How Laser Printers First Appeared and Developed

Today we take the laser printer as an integral part of everyday life in office environment. However 30 years ago when it first appeared, this piece of machinery was quite a curio.

When a document is sent to the printer, a laser beam “draws” the document on a drum using electrical charges. After the drum is charged, it is rolled in toner, a dry powder type of ink. The toner sticks to the charged image on the drum. The toner is transferred onto a piece of paper and fused to the paper with heat and pressure. After the document is printed, the electrical charge is removed from the drum and the excess toner is collected.

This is how the laser printer works now, but originally it all began from an experiment on image transition. On October 22, 1938, when American inventor Chester Carlson together with German immigrant Otto Kornei first transferred an image from a glass microscope slide to a sheet of wax paper using method later called electrophotography.

Kornei wrote the words “10.-22.-38 ASTORIA.” in ink on a glass microscope slide. Then the experimentalists prepared a zinc plate with a sulphur coating, darkened the room, rubbed the sulphur surface with a handkerchief to apply an electrostatic charge. After that they laid the slide on the zinc plate, exposing it to a bright, incandescent light.

They removed the slide, sprinkled lycopodium powder to the sulphur surface, softly blew the excess away, and transferred the image to a sheet of wax paper. They heated the paper, melting the wax off, and had their first near-perfect duplicate

In 1944 the technology goes to the Haloid Company for further development. Later Haloid renames the technology into xerography and makes up the name “XeroX” (that’s the original spelling).

On October 22, 1948, ten years after that first microscope slide was copied, the Haloid Company made the first public announcement of xerography. The first commercial product based on xerography was the Haloid Xerox Copier, which started selling in 1950. Since 1961, Haloid Company becomes known to the world as the Xerox Corporation.

Laser printing method inherits a lot from photocopying. Xerox engineer, Gary Starkweather, “merely” added a laser beam to existing xerography technology to come up with the laser printer. It tool 3 years before the first laser printer called EARS was created in November, 1971 in Xerox Palo Alto Research Center.

The first commercial laser printer was 3800 made by IBM in 1976. Apart from being first commercial, IBM 3800 Printing System was the industry’s first high-speed laser printer. It could speed up to 100 impressions-per-minute and was used for printing high volumes of documents such as invoices and mailing labels. According to IBM, the printer was installed in the central accounting office in Milwaukee, Wisconsin and said to occupy a whole room. Many 3800s are still in use.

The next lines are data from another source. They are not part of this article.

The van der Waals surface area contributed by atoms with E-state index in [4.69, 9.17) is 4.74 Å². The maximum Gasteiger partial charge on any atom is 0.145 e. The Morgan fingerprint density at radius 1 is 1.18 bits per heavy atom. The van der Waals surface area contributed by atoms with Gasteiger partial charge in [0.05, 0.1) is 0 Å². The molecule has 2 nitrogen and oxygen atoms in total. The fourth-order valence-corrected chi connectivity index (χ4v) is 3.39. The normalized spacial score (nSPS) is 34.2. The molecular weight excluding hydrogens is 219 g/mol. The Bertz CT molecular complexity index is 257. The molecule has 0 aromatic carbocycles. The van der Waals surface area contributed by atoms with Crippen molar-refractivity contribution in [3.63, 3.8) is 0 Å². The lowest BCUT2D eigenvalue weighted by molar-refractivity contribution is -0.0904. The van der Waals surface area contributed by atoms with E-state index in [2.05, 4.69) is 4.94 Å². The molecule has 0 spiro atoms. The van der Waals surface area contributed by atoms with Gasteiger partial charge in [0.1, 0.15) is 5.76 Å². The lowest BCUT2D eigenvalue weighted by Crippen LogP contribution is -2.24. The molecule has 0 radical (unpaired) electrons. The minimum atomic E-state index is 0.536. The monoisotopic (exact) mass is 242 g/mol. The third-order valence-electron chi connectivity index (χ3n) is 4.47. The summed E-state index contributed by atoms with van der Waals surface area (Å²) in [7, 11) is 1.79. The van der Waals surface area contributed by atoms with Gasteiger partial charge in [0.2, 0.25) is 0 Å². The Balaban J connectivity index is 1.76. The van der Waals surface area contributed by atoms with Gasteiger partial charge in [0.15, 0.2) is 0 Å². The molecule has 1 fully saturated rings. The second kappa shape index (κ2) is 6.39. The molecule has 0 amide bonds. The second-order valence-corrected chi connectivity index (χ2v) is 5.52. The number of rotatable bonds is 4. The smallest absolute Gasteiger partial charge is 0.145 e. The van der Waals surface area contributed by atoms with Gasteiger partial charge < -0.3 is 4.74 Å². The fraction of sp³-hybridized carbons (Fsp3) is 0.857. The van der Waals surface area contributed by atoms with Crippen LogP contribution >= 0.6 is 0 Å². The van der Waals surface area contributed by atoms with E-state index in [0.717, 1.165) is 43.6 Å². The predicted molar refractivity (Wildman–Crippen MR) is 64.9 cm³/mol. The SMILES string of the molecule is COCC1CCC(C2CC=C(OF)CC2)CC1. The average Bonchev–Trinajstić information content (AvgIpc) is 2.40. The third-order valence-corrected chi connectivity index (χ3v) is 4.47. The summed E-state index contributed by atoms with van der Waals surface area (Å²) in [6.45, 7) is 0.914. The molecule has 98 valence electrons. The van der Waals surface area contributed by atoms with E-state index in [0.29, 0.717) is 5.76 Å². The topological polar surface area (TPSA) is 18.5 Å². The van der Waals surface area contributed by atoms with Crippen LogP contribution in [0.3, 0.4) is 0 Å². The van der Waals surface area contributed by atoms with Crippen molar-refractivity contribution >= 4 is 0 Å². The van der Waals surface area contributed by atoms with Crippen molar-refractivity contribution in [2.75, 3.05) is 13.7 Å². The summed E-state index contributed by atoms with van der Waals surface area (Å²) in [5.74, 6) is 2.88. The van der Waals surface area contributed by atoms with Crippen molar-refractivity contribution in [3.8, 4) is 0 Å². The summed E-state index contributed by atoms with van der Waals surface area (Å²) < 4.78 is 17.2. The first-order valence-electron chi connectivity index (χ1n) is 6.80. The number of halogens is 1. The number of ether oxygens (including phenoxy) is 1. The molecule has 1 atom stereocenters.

One year later, in 1977 Xerox released its 9700 Electronic Printing System. According to the company, that was the first laser printer product on the market powered by Palo Alto Research Center research and a direct descendent from the original “EARS” printer. In 1981 Xerox was also the first company to present a printing solution to use with personal computers as a part of the Xerox Star 8010 Information System.

Although it was innovative, Xerox Star was considered to be a commercial failure because only about 25,000 units were sold. Xerox Star was an expensive system (around $17000) and was mostly purchased by a small number of laboratories and institutions.

In 1980s personal computer became more widespread and that was the time for Hewlett Packard. In 1984 the company introduced HP LaserJet – the first printer of the legendary series intended for a mass market. The laser printer was based on Canon engine controlled by HP software and could produce 8 pages per minute. Other manufacturers were quick to respond and soon released their laser printers, too.

An important role in making desktop printing popular played the introduction of Apple LaserWriter for Apple Macintosh in 1985. Accompanied with Aldus PageMaker software, this laser printer made it possible users to create documents that previously had been restricted to professionals.

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